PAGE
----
Photography HOMEWORK

Motivational Banner Photo

This project asks you to create a motivational banner using whatever material you may have. Post-It Notes, napkins, paper, etc… Please create a banner with a motivational word, message or phrase. Hang the banner wherever, inside or outside, on a wall or a tree, that’s your choice. Last step is to photograph the banner and then upload to your website. Please remember to give the photograph the title. MOTIVATIONAL BANNER and then insert the photo below. THANK YOU

photograph an outfit with a significant memory

This project asks you to remember a significant moment in your life. Positive or negative, happy or tragic, but think of the outfit/clothing you wore. The outfit can be hung or laid out upon your bed or floor. Using your cell phone camera please photograph the entire outfit. Thank you for sharing with me this important memory.

Movie that made me cry (or almost tough guy)

This project can be drawn or sketched if you prefer but at the least please photograph your device ( T.V., laptop, iPad) and capture any scene from the movie that made you cry or emotional because it was that darn good.

Fix it and document it

For this project I would like for you to discover or fix that thing you’ve been staring at forever but never got around to fixing it. Like a broken pencil or a hole in your jeans find something in need of repair. Photograph it and then fix it and photograph it once more (before and after). Upload to your website with a title.

Flash photo under your bed

In this project you will simply turn the flash on your cell phone camera. Look under the bed and take a picture! No moving things or cleaning up just take a picture as it is. (If your bed is on the floor or there is no space under your bed then you don’t have to take one, no point deduction)

A beginning course that teaches students how to use a digital camera & digital darkroom skills

Designed to educate students on how to use industry standard digital editing software, hardware and digital camera equipment. Instruction in design, rules of composition, history of photography, master photographers and careers in photography are covered. The CA Visual Art Standards create the framework for students learning skills related to digital camera uses.

Vantage Points and Frame


(Courtesy Daniel Solomon)
Daniel Solomon

Vantage Point and Frame are essential choices that must be made by photographers no matter what their ultimate goal for image making.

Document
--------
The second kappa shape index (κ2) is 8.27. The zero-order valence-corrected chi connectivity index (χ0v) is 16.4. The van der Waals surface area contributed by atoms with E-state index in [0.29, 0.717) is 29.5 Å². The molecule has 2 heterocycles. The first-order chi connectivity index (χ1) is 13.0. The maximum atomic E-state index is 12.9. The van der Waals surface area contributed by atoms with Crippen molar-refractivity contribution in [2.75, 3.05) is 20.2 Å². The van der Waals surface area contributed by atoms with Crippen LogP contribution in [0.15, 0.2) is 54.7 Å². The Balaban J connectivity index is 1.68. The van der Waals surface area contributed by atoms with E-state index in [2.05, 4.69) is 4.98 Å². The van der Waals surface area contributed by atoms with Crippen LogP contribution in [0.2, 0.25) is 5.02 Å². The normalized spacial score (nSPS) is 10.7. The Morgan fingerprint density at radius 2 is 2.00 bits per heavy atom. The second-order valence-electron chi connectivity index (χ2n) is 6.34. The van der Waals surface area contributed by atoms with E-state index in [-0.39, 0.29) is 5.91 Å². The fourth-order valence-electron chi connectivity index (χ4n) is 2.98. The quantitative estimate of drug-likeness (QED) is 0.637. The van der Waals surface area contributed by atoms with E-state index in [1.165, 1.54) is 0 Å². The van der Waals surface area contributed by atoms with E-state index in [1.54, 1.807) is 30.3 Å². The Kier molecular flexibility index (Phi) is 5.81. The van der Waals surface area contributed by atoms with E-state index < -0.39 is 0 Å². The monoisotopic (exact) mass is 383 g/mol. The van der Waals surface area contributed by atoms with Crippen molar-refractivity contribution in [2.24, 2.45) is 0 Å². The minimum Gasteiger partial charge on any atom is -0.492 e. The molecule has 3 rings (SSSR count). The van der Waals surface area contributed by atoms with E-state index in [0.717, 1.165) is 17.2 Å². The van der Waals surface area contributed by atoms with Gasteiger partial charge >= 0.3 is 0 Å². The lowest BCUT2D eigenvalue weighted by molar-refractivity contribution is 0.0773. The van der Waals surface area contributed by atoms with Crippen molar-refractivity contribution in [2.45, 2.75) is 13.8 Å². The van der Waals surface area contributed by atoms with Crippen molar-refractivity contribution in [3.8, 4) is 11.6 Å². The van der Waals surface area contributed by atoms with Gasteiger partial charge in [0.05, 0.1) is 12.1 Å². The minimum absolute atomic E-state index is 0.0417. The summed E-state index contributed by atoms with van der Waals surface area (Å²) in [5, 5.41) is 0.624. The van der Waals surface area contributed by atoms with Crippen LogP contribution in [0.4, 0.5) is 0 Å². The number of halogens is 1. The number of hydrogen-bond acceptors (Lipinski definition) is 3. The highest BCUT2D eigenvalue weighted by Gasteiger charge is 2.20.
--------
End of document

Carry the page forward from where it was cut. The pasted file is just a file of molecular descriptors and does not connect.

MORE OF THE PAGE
This act of choosing what to include and exclude, what is our central focus and what is on the periphery (outside the frame), as well as the vantage point and point of view of the camera provides context and meaning. The use of the photographic frame as constructed in the camera’s viewfinder is central to reflecting the intentional visual and conceptual concerns in how photographic meaning is considered.

Give particular attention to your use of the photographic frame and your vantage points

  1. Shoot From A Low Angle: Bug/Worm’s Eye View

Shooting from a low angle is probably the most popular alternative to eye-level perspective photography. It can be challenging because you may have to squat, sit, kneel or lie down to capture your image. It’s worth the effort because it provides an out-of-the-ordinary look at your subject and the results can be stunning.

Saul Gonzalez

Saturday, Juan Talavera, age 3, left, and his brother Carlos, age 2, right, try some cotton candy from the midway at the Humboldt County Fairgrounds. Daniel Solomon/The Eureka Reporter


Start by identifying your subject and find a low angle to shoot from. You might even want to place your camera or iPhone on the ground for additional support. You can use leading lines or anything in the foreground to draw the viewer into your image.

Focus on the interesting angles you find when your camera is really close to the ground or better yet, on the ground, level with or looking up at your subject. You could also experiment with flipping your iPhone so the camera lens is closer to the ground. This will provide an even stronger low-angle effect.

  1. Shoot From A High Angle: Bird’s Eye View

Looking down towards your subject is another way to get a new and unique angle with your perspective photography. You don’t necessarily need to climb to the top of a building to accomplish this, but that is one popular possibility. In fact, if you can gain access to the upper floors or the roof of a tall building, you can discover some amazing vantage points.

Hannah Vega

There are other ways to get above your subject, whether you’re standing on something that gives you a little lift or if you’re just naturally taller than your subject. It could be as simple as looking down into the cup of coffee you’re holding, with your feet and the ground beneath them included for depth.


You could also try this technique with portraits by having your subject lie on the ground or sit and look up at the camera. Just be sure the angle flatters them and enhances their appearance.

Go above and beyond your typical habits and present your surroundings from top to bottom. The view you create might serve as an exciting new perspective that you can use again and again, improving your photography in the process.


GOAL: While paying attention to your FRAME complete 5 Bird’s Eye View and 5 Bug’s Eye View photographs and upload the best to your individual websites. Title the assignment VANTAGE POINT AND FRAME

BUG’S EYE VIEW and insert your 5 photos

BIRD’S EYE VIEW and insert your 5 photos